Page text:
Backdoor Account Removed from Western Digital NAS Hard Drives

Backdoor Account Removed from Western Digital NAS Hard Drives

Written by / Courtesy of Hongkiat

A security researcher is urging owners of Western Digital MyCloud NAS devices to update the firmware of their portable hard-drives to fix a series of important security bugs he reported to the vendor, among which there is an easy exploitable and wormable hardcoded (backdoor) account.

James Bercegay, a security researcher with GulfTech Research and Development, discovered and reported these flaws to Western Digital in June 2017.

The researcher published a detailed report last Wednesday after Western Digital released firmware updates.

RCE, backdoor, and an CSRF

The expansive report describes three main flaws that can be abused for different results. A short summary of all the flaws is available below, but for more detailed analysis of each vulnerability readers should refer to Bercegay’s bug report:

1) Unrestricted file upload – A PHP file found on the WD MyCloud’s  built-in web server allows an attacker to upload files on the device. Bercegay says he used this flaw to upload web shells on the device, which in turn granted him control over the device.
2) Hardcoded backdoor account – An attacker can log into vulnerable WD MyCloud NAS devices using the username “mydlinkBRionyg” and the password “abc12345cba”. Bercegay says the backdoor doesn’t give attackers admin access, but he was able to exploit another flaw and get root permissions for the backdoor account.
3) CSRF (Cross-Site Request Forgery) – A CSRF bug that can be exploited for executing rogue commands on the device and for playing stupid pranks by resetting the device’s backend panel interface language.

Flaws are wormable and can impact private NAS devices

Of all flaws, Bercegay said the hardcoded backdoor account was the bigger issue because attackers could also attack devices isolated in local networks, not just NAS devices connected to the Internet.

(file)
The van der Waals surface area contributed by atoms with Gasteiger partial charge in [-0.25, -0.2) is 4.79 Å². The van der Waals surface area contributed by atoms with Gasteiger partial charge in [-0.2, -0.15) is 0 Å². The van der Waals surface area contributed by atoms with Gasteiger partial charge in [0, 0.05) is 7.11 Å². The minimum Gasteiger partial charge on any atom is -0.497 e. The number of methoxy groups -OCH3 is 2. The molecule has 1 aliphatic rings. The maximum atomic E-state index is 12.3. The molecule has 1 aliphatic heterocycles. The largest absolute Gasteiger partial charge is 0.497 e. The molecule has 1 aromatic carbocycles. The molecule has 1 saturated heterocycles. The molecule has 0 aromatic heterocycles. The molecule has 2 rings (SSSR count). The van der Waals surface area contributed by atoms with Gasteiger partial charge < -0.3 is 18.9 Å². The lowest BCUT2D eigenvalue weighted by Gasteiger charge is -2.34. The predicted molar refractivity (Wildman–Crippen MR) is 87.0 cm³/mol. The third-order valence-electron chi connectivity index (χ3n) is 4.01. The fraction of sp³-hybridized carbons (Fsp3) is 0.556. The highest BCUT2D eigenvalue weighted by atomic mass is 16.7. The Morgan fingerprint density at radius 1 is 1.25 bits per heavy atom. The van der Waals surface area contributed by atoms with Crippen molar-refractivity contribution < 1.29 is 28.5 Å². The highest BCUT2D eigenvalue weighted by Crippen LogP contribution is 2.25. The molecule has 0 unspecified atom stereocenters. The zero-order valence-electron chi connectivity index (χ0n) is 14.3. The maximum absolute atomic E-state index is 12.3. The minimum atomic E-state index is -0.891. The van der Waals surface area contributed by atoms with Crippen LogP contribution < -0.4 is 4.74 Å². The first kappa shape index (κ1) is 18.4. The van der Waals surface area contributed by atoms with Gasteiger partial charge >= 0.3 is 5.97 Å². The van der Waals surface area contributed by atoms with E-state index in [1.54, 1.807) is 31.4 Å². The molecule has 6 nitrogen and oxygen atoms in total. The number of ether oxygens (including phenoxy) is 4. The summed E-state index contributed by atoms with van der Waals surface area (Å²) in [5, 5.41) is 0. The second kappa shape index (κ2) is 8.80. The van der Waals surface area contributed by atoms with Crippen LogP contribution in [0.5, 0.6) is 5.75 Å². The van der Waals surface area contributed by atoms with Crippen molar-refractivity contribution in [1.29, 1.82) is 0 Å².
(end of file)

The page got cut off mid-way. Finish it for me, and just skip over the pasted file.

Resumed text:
“The triviality of exploiting this issues makes it very dangerous, and even wormable,” the researcher says. “Not only that, but users locked to a LAN are not safe either. An attacker could literally take over your WDMyCloud by just having you visit a website where an embedded iframe or img tag make a request to the vulnerable device using one of the many predictable default hostnames for the WDMyCloud such as ‘wdmycloud’ and ‘wdmycloudmirror’ etc.”

The researcher provides an example exploit. The code below is for an image that when loaded on the computer of a WD NAS device owner will format his MyCloud device. Because the code can be hidden inside an ad or in a one-pixel iframe, the user won’t even notice it when loaded on a page.

< img src="http://wdmycloud/cgi-bin/nas_sharing.cgi?dbg=1&cmd=51&user=mydlinkBRionyg&passwd=YWJjMTIzNDVjYmE&start=1&count=1;rm+-rf+/;" >

Firmware out for affected devices

Bercegay says Western Digital released firmware version 2.30.174 that removes the backdoor account and patches the reported flaws. The following WD MyCloud devices are using vulnerable firmware versions, according to Bercegay’s report:

               My Cloud Gen 2
               My Cloud PR2100
               My Cloud PR4100
               My Cloud EX2 Ultra
               My Cloud EX2
               My Cloud EX4
               My Cloud EX2100
               My Cloud EX4100
               My Cloud DL2100
               My Cloud DL4100

Not Vulnerable:
               MyCloud 04.X Series
               MyCloud 2.30.174

Some of the flaws Bercegay found were also discovered by researchers from the community last March.

D-Link and WD shared the same backdoor account back in 2014

Bercegay also points out another interesting detail. The researcher says that Western Digital appears to have shared firmware code —possibly through a third-party software supplier— with the D-Link DNS-320L ShareCenter.

Bercegay says old D-Link DNS-320L ShareCenter firmware code also came with the same backdoor, but D-Link removed it four years ago.

“It is interesting to think about how before D-Link updated their software two of the most popular NAS device families in the world, sold by two of the most popular tech companies in the world were both vulnerable at the same time, to the same backdoor for a while,” the researcher says. “The time frame in which both devices were vulnerable at the same time in the wild was roughly from early 2014 to later in 2014 based on comparing firmware release note dates.”

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